Body selectivity in human visual cortex

Peelen, Marius Vincent (2006) Body selectivity in human visual cortex. PhD thesis, Prifysgol Bangor University.

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Perceiving other people is a seemingly effortless process. Yet within a few hundred milliseconds we are aware of who we are looking at, what this person is doing, and even what this person feels. We derive this information from the form and motion of the face and body. Faces may be particularly important for some aspects of person perception (e. g., identity recognition), whereas bodies may be more important for others (e. g., action recognition). Furthermore, information from the body is important in cases where it is not possible to perceive the details of the face, for instance when the face is occluded, or when we see someone from a distance. In most cases, however, it is likely that information from both the face and the body are perceived in parallel and are integrated at an early stage. Previous research on person perception has mostly focused on the brain mechanisms underlying face perception. Much less research has focused on the brain mechanismsu nderlying body perception,w hich is the topic of this thesis. Using functional magnetic resonance imaging (fMRI) I provide evidence for a previously unknown body-selective visual area that overlaps a face-selective area. By employing novel analysis techniques that take into account patterns of activation across voxels I show that body- and face-selective areas can be functionally dissociated. Finally, I show that, in contrast to frontal and parietal action-recognition areas, visual body-selective areasd o not contain a dynamic representationo f observeda ctions. Together, thesef indings increaseo ur understandingo f the brain mechanismsu nderlying body, face and action perception, by showing both similarities and dissimilarities in the brain structures involved in these processes.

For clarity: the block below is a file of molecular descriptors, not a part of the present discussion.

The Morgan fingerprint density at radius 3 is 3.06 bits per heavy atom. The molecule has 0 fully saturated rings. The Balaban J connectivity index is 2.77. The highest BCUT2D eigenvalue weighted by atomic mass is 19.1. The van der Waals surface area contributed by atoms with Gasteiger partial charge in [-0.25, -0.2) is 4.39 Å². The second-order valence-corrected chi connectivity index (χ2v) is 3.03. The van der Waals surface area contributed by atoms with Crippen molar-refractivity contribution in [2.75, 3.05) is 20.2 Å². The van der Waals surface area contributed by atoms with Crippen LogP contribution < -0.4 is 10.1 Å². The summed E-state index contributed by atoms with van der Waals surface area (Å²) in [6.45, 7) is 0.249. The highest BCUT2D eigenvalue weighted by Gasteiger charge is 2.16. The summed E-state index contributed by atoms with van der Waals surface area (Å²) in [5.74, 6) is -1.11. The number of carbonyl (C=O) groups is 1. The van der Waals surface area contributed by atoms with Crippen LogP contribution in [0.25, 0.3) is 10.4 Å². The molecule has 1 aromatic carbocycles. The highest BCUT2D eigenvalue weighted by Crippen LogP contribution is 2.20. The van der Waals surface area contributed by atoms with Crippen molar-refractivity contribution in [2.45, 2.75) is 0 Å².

Item Type: Thesis (PhD)
Subjects: Degree Thesis
Departments: College of Health and Behavioural Sciences > School of Psychology
Degree Thesis
Date Deposited: 14 May 2015 04:54
Last Modified: 16 Aug 2016 08:02
URI: http://e.bangor.ac.uk/id/eprint/4382
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